British billionaire Richard Branson plans to turn over one of his Caribbean islands to lemurs.
Well, perhaps not the whole island, but Branson wants to establish a colony of the endangered primates on Moskito Island, one of two private isles he owns in the British Virgin Islands, according to news reports.
Branson, whose Virgin group covers businesses from airlines to music to casinos, told the BBC last week that illegal logging in Madgascar, which he says has increased since a coup two years ago, threatens lemur populations on that island, the only place in the world the animals live in the wild.
"We've been helping to try and preserve lemurs, and sadly in Madagascar because of the government being overthrown the space for lemurs is getting less and less," the BBC quoted him as saying.
According to The BVI Beacon in the British Virgin Islands, Branson applied to bring the animals into the territory last October. The BBC reports Branson will be bringing 30 ring-tailed lemurs from zoos in Canada, Sweden and South Africa to the 125-acre island in a few weeks. The BVI Beacon said the animals will be kept in cages for up to a month and eventually released to roam the island. Other types of lemurs could follow if the program meets with success.
Some scientists are questioning whether a species should be introduced into territory half a world away from its homeland.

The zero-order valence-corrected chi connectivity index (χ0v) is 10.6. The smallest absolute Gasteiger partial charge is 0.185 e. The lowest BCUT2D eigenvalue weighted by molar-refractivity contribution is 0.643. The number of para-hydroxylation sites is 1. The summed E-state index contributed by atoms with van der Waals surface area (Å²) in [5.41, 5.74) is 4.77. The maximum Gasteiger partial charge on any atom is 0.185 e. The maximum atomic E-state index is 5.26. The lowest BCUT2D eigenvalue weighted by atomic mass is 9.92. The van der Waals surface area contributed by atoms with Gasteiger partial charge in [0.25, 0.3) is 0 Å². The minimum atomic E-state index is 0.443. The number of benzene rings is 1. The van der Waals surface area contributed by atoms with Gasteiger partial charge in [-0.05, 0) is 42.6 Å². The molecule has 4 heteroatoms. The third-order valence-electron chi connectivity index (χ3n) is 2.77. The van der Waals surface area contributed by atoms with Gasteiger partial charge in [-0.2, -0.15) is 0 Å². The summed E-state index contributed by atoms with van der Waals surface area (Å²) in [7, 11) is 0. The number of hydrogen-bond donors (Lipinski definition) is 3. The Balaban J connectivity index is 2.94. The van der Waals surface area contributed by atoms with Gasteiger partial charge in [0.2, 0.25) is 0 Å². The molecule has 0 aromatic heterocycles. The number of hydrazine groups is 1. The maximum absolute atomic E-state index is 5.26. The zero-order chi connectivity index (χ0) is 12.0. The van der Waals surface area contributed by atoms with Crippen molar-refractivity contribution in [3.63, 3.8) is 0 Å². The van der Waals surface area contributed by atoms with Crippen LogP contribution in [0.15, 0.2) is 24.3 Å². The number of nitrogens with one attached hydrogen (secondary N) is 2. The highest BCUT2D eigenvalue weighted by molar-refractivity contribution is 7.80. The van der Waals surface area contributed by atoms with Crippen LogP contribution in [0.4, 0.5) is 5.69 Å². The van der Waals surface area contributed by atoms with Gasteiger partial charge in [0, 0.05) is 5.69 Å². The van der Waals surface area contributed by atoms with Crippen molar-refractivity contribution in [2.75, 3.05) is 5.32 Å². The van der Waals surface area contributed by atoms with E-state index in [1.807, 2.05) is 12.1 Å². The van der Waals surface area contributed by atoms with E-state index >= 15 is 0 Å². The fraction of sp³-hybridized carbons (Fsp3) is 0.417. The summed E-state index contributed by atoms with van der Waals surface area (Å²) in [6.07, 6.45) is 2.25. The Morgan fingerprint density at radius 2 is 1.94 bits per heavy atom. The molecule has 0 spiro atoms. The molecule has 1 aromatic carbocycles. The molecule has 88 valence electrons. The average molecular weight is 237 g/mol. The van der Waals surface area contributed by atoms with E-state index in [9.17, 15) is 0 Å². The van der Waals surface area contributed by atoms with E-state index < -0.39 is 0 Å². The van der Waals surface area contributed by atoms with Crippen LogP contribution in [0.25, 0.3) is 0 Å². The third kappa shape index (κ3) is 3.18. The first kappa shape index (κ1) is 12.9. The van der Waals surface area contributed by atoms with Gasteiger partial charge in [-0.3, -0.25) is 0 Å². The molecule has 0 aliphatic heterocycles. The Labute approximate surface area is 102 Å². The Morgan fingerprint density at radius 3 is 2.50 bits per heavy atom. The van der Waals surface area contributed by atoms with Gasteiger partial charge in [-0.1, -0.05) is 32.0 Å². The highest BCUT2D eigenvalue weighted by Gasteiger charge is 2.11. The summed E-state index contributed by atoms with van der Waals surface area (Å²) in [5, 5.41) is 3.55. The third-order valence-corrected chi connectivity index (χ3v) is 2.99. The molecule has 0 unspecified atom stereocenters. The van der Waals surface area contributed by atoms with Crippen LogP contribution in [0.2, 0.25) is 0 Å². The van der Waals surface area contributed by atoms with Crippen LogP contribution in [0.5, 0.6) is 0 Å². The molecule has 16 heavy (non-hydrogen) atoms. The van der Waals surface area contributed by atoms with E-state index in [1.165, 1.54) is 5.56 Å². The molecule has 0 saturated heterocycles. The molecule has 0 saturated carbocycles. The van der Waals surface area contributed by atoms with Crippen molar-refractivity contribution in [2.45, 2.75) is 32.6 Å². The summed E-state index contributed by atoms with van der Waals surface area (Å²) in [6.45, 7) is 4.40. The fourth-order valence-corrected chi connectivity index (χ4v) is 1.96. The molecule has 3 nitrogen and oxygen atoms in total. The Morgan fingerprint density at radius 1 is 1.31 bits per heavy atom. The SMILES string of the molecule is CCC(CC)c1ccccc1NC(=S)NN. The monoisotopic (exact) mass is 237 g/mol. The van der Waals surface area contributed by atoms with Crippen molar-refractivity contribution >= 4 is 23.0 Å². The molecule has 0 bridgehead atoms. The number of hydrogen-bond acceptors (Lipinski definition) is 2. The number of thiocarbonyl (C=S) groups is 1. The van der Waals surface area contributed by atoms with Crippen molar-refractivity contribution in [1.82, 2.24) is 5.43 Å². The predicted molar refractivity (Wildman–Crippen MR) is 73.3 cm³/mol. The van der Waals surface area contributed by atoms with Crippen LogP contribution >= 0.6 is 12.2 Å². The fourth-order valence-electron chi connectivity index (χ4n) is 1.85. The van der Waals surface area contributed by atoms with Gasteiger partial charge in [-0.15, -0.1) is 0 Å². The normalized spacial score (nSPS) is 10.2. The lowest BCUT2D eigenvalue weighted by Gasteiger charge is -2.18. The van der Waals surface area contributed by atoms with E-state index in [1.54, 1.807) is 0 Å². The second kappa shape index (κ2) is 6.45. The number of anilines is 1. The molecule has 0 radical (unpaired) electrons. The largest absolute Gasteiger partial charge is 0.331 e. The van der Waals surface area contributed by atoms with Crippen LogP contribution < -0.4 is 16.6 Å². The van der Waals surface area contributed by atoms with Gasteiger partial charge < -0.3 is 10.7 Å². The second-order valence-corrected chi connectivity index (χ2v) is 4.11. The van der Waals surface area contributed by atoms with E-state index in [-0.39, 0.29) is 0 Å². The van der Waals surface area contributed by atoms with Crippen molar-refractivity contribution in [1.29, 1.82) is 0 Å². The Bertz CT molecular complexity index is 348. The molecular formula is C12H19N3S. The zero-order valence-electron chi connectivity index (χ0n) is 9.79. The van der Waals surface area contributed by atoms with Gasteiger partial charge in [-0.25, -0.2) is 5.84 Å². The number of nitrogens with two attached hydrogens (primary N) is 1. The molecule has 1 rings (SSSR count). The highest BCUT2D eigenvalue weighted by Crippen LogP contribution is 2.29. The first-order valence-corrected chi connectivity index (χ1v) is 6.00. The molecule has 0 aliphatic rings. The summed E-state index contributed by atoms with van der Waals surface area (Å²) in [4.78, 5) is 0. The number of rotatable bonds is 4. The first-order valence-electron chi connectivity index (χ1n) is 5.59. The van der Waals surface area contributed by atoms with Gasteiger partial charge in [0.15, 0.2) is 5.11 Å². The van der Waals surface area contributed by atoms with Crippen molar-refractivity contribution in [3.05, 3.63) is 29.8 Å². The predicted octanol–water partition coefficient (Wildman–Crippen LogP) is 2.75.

Biologist James Lazell, an experienced researcher in the Virgin Islands and president of the U.S.-based Conservation Agency, called Branson's plan a "terrible idea," saying the lemurs could damage the island's ecological balance, according to the Beacon.
“They eat everything. They eat lizards. They eat fruits. They eats roots, insects, bird eggs, absolutely everything,” Lazell is quoted as saying.
Penelope Bodry-Sanders, vice-chairman of the Lemur Conservation Foundation, told The Guardian, "the jury is out on this."
"We don't know what pathogens the lemurs will bring to the Caribbean or what pathogens they will receive. It is great that Mr. Branson cares, and he has a history of acting responsibly, but we need more information," The Guardian quotes her as saying. The Lemur Conservation Foundation operates a lemur reserve in Manatee County, Florida.
Branson told The Guardian that his experts said risks were small and local species would be protected if it became evident the lemurs were posing a threat.
"We will have to play it by ear. If this works out well, we will bring in more lemur species and eventually hope to find a bigger island for them," the Guardian quotes him as saying.